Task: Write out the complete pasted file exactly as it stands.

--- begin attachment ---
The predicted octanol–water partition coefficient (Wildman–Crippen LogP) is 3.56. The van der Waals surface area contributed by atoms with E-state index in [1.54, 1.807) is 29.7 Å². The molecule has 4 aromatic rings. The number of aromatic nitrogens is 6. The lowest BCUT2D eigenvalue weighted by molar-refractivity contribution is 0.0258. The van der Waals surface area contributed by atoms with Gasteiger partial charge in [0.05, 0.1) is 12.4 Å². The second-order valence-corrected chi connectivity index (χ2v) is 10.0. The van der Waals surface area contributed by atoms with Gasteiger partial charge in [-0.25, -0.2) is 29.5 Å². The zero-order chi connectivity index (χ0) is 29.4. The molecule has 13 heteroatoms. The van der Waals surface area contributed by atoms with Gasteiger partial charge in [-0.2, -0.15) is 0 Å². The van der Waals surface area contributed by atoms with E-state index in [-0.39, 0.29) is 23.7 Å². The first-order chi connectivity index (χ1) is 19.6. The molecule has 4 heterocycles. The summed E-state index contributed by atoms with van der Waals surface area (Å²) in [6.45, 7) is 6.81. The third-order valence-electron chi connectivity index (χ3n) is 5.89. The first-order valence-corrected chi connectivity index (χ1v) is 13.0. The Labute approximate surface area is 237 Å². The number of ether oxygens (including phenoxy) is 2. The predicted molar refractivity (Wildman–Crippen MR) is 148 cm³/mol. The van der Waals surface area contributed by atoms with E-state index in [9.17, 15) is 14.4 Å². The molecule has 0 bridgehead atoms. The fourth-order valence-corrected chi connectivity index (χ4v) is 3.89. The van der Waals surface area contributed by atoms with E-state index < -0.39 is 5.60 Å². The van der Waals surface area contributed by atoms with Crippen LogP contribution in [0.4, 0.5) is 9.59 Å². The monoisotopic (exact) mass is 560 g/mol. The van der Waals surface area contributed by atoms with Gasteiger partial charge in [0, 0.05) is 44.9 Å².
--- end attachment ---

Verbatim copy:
The predicted octanol–water partition coefficient (Wildman–Crippen LogP) is 3.56. The van der Waals surface area contributed by atoms with E-state index in [1.54, 1.807) is 29.7 Å². The molecule has 4 aromatic rings. The number of aromatic nitrogens is 6. The lowest BCUT2D eigenvalue weighted by molar-refractivity contribution is 0.0258. The van der Waals surface area contributed by atoms with Gasteiger partial charge in [0.05, 0.1) is 12.4 Å². The second-order valence-corrected chi connectivity index (χ2v) is 10.0. The van der Waals surface area contributed by atoms with Gasteiger partial charge in [-0.25, -0.2) is 29.5 Å². The zero-order chi connectivity index (χ0) is 29.4. The molecule has 13 heteroatoms. The van der Waals surface area contributed by atoms with Gasteiger partial charge in [-0.2, -0.15) is 0 Å². The van der Waals surface area contributed by atoms with E-state index in [-0.39, 0.29) is 23.7 Å². The first-order chi connectivity index (χ1) is 19.6. The molecule has 4 heterocycles. The summed E-state index contributed by atoms with van der Waals surface area (Å²) in [6.45, 7) is 6.81. The third-order valence-electron chi connectivity index (χ3n) is 5.89. The first-order valence-corrected chi connectivity index (χ1v) is 13.0. The Labute approximate surface area is 237 Å². The number of ether oxygens (including phenoxy) is 2. The predicted molar refractivity (Wildman–Crippen MR) is 148 cm³/mol. The van der Waals surface area contributed by atoms with E-state index in [9.17, 15) is 14.4 Å². The molecule has 0 bridgehead atoms. The fourth-order valence-corrected chi connectivity index (χ4v) is 3.89. The van der Waals surface area contributed by atoms with E-state index < -0.39 is 5.60 Å². The van der Waals surface area contributed by atoms with Crippen LogP contribution in [0.4, 0.5) is 9.59 Å². The monoisotopic (exact) mass is 560 g/mol. The van der Waals surface area contributed by atoms with Gasteiger partial charge in [0, 0.05) is 44.9 Å².